In terms of fairness, the Court’s opinion provides that “there is nothing unfair about requiring companies that avail themselves of the States’ benefits to bear an equal share of the burden of tax collection.” According to the Court, “it is essential to public confidence in the tax system that the Court avoid creating inequitable exceptions. This is also essential to the confidence placed in this Court’s Commerce Clause decisions. Yet, the physical presence rule undermines that necessary confidence by giving some online retailers an arbitrary advantage over their competitors who collect state sales taxes.”

“Stare Decisis” Cannot Protect the Court’s Prior Error: Considering the issue of stare decisis (the notion that cases must be decided the same way when their material facts are the same), the Court found ample distinguishing facts to overturn Quill, regardless of the principle of stare decisis for these five reasons:

  1. The Court concluded that stare decisis “can no longer support the Court’s prohibition of a valid exercise of the States’ sovereign power.”
  2. It stated that when the Court is wrong, it “should be vigilant in correcting the error” and that it should not ask Congress to fix what it got wrong, when “the real world implementation of Commerce Clause doctrines now makes it manifest that the physical presence rule, as defined by Quill, must give way to the “far-reaching systemic and structural changes in the economy” and “many other societal dimensions” caused by the Cyber Age.”
  3. The Court noted that the physical presence standard is proving unworkable, as applied to the Cyber Age.
  4. The Court noted that stare decisis should only serve to protect “legitimate reliance interests,” calling the tax distortion created by Quill an opportunity for tax avoidance “in large part because consumers regularly fail to comply with lawful use taxes,” a fact exploited by remote sellers who advertise sales as tax free.
  5. As for concerns regarding the complexity of multistate sales tax compliance, the Court noted that “eventually, software that is available at a reasonable cost may make it easier for small businesses to cope with these problems … and, in all events, Congress may legislate to address these problems if it deems it necessary and fit to do so.”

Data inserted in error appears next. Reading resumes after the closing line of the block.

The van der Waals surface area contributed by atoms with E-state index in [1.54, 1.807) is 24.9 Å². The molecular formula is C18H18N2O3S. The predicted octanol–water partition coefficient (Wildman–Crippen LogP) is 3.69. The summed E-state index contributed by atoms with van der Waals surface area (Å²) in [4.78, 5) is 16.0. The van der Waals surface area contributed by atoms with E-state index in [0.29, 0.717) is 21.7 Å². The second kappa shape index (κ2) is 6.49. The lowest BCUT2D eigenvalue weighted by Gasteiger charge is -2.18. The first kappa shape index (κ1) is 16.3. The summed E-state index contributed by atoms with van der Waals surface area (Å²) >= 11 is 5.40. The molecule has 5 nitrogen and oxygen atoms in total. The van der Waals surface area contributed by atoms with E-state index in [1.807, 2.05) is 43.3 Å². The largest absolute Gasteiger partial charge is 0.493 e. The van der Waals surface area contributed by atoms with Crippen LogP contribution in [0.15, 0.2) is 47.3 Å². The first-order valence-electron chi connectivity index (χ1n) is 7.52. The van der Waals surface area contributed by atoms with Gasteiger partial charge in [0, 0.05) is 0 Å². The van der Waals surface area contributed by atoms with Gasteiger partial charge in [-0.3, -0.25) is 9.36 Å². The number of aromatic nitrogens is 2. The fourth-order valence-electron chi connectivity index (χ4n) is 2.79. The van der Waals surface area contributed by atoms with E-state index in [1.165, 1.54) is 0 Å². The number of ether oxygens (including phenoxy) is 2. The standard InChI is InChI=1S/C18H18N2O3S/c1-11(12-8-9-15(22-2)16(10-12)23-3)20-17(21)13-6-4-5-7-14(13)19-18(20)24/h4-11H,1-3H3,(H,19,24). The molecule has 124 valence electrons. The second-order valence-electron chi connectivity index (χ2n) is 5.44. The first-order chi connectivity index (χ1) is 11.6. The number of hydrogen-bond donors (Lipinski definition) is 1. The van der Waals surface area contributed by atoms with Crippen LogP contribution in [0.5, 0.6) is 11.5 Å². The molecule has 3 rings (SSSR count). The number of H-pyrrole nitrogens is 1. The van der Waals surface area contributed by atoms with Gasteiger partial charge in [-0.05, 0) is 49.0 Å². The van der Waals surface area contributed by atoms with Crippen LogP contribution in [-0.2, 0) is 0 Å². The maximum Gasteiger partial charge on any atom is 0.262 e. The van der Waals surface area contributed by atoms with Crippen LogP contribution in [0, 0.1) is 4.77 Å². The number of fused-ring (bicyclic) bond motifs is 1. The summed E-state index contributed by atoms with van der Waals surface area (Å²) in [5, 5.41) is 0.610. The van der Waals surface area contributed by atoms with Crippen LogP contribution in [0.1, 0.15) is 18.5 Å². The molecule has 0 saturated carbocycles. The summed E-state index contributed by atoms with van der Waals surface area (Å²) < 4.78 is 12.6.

While the Court declined to adopt a new sales tax nexus standard, in considering the South Dakota law at issue, the Court summarized that the South Dakota nexus standard:

  • requires businesses whose sales exceed the safe harbor threshold of $100,000 in annual sales or 200 separate transactions to collect sales tax,
  • does not apply retroactively, and
  • is effective in a state that is party to the Streamlined Sales Tax Agreement.

The Court also stated that its “Commerce Clause doctrine can protect against any undue burden on interstate commerce.” For example, the risk of discrimination can be avoided because the in-state sellers collect and remit the same taxes as remote sellers, and while the Court noted that some small businesses with only de minimis contacts may seek to challenge the constitutionality of state tax collections thought to be a burden, “[t]hese issues are not before the Court in the instant case, and their potential to arise in some later case cannot justify retaining this artificial, anachronistic rule that deprives States of vast revenues from major businesses.”

In considering the constitutionality of the South Dakota nexus standard under the first prong of the Complete Auto test, the Court noted that this prong “simply asks whether the tax applies to an activity with a substantial nexus with the taxing state. 430 U.S., at 279. [S]uch a nexus is established when the taxpayer [or collector] ‘avails itself of the substantial privilege of carrying on business’ in that jurisdiction.’” The Court concluded that nexus is clearly sufficient in this case “based on the economic ad virtual contacts respondents have with the State.” Though the three other prongs of the Complete Auto test were not litigated or at issue, the Court, in its dicta, provided some guidance for the lower court on remand and other states considering similar nexus standards that include three features designed to prevent discrimination against, or undue burdens upon, interstate commerce:

  1. The Act applies a safe harbor to those who transact only limited business in South Dakota.
  2. The Act ensures that no obligation to remit the sales tax may be applied retroactively.
  3. South Dakota is one of more than 20 states that adopted the Streamlined Sales and Use Tax Agreement. This system standardizes taxes to reduce administrative and compliance costs. It requires a single, state level tax administration, uniform definitions of products and services, simplified tax rate structures, and other uniform rules. It also provides sellers access to sales tax administration software paid for by the state. Sellers who choose to use such software are immune from audit liability.

The Court then vacated the judgment of the Supreme Court of South Dakota and noted that any such claims may be asserted on remand, consistent with its over ruling of the physical presence standard.

What’s Next: Part 3

As you can see in part two, Wayfair consideration of the physical presence sales tax nexus standard is complex, but how exactly does it affect remote sellers and what is their impact in particular states? Stay tuned for part three of this series.

Go to Part 3.



Michael T. Dillon, Esq. is president of Dillon Tax Consulting LLC. Contact him at